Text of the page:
Top Five Rebrands of 2019

The business world seems to have suddenly realized that Branding is an integral part of the Business Strategy. 2019 is fast becoming the year of the rebrand as major companies rediscover its importance.

Brands live and die by their images. Experimentation and innovation help brands to remain dynamic and on Top-of-Mind with customers. But any decision to rebrand is fraught with risks as well. For every rip-roaring success, such as Burberry or Old Spice, there’s a catastrophe such as GAP. Get it right and you could open up new markets and revitalise an aging brand; get it wrong and you could be on a very rocky path indeed. 2019 has been a busy year for the rebrand with some of the corporate world’s biggest names getting in on the act. Some have worked better than others, but here are five which we think seem to have got it spot on.

1. Discovery Channel

discovery channel

Never before has the TV market been more competitive. With Netflix edging into its nature documentary territory, Discovery has been upping its game with fresh branding and new partnerships. Its logo has become much simpler. Gone is a photo-realistic planet Earth replaced with a smaller monochrome globe which fits neatly into the letter D. In its animated form, the globe spins within the D. They’ve also made the most of the open D design in all their other collateral to frame its stunning photography. The rebrand supports a more ambitious strategy which includes talks with BBC for a partnership on nature documentaries. It is bold, minimalistic and projects an image of a confident brand with a global presence.



women NBA

Established in 1996, the WNBA has already been highly successful with its previous logo designed by the Original Champions of Design. Their new one builds on it rather than embarking on a bold new direction. It is a simpler, free-flowing form. The old one featured a box surrounding the silhouette of a female basketball player. This is gone and the figure has been redrawn giving it a simpler, almost balletic, appearance. The intention is to create something which looks smoother, more elegant and is in keeping with the league’s motto: ‘This is basketball on our terms’.


3. Volkswagen


The traditional Volkswagen logo has been with us for as long as anyone can remember, but the arrival of what the company calls a ‘new era’ has ushered in a flat, digital first alternative. The basic structure is the same, but a 3D logo, with a chrome effect, has been replaced with a stark 2D monochromatic version. The new logo is part of a much wider rebirth of a company which has had a difficult few years after it was caught cheating emissions tests. Alongside a new logo and fresh look, therefore, comes the launch of a fully electric line of vehicles called the ID.3. This brand is all about a new start, placing the company at the forefront of a modern, cleaner automotive industry.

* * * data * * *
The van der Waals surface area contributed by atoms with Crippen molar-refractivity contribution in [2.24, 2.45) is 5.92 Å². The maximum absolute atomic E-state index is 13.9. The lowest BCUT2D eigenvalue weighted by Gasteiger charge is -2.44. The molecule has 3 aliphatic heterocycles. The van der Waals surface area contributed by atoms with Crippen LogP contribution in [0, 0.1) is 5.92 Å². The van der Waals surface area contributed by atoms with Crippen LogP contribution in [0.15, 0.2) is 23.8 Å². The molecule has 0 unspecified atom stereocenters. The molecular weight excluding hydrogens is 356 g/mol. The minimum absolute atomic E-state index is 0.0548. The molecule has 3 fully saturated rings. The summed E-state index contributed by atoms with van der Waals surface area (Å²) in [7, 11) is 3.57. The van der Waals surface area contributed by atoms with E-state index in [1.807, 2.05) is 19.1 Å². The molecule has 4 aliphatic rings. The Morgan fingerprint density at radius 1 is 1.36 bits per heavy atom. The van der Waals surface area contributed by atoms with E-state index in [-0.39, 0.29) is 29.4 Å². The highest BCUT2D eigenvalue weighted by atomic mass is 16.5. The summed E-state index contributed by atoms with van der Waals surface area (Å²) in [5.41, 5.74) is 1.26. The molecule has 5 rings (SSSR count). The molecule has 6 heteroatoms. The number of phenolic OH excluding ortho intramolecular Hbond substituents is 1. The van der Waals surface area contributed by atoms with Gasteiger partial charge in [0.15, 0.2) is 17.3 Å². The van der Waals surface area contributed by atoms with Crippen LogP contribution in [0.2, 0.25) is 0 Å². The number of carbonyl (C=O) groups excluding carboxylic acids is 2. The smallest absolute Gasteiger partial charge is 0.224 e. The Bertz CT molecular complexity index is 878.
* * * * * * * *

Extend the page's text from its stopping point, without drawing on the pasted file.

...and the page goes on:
4. Staples


The secret of a great rebranding exercise is to refresh your image while retaining the best of what made the old one great. Few have managed this quite as well as Staples. The old logo was familiar and much loved with its quirky wonky staple forming an L. That has gone with a much cleaner font, against what could be a desk or a staple. It manages to become more professional while retaining the friendly and accessible nature of the original. The rebrand is far-reaching across the company as it attempts to modernise itself into a retailer which helps people manage their work life balance. It has adopted the hashtag #worklifesolutions and has launched a number of private label brands including NXT Technologies, which produces wireless gadgets, and Tru Red which offers notebooks and pens.


5. Mastercard

master card

Earlier this year Master Card moved into the league of Apple, Nike, Target, and others and showed the confidence to drop its name from the Logo. Now the logo just contains the red and yellow overlapping circles in selected contexts. Brands that opt this visual route eludes the sense of confidence that they have made the mark in the minds of their consumers and don’t need the support of text to be recognized. Only icons can play in this space and it’s not something which a young brand should experiment. Even Mastercard is not planning to implement the change across all touchpoints. They will continue to use the word “MasterCard’ in emerging markets and in Corporate and B2B communications. However, this rebranding suggests that MasterCard is shifting its brand strategy to equip itself for the digital banking era.   What about your brand? Do you have a strong branding strategy? Does your brand reflect all your values and convey the right message to your target customers, building trust with them and inspiring their long-lasting loyalty?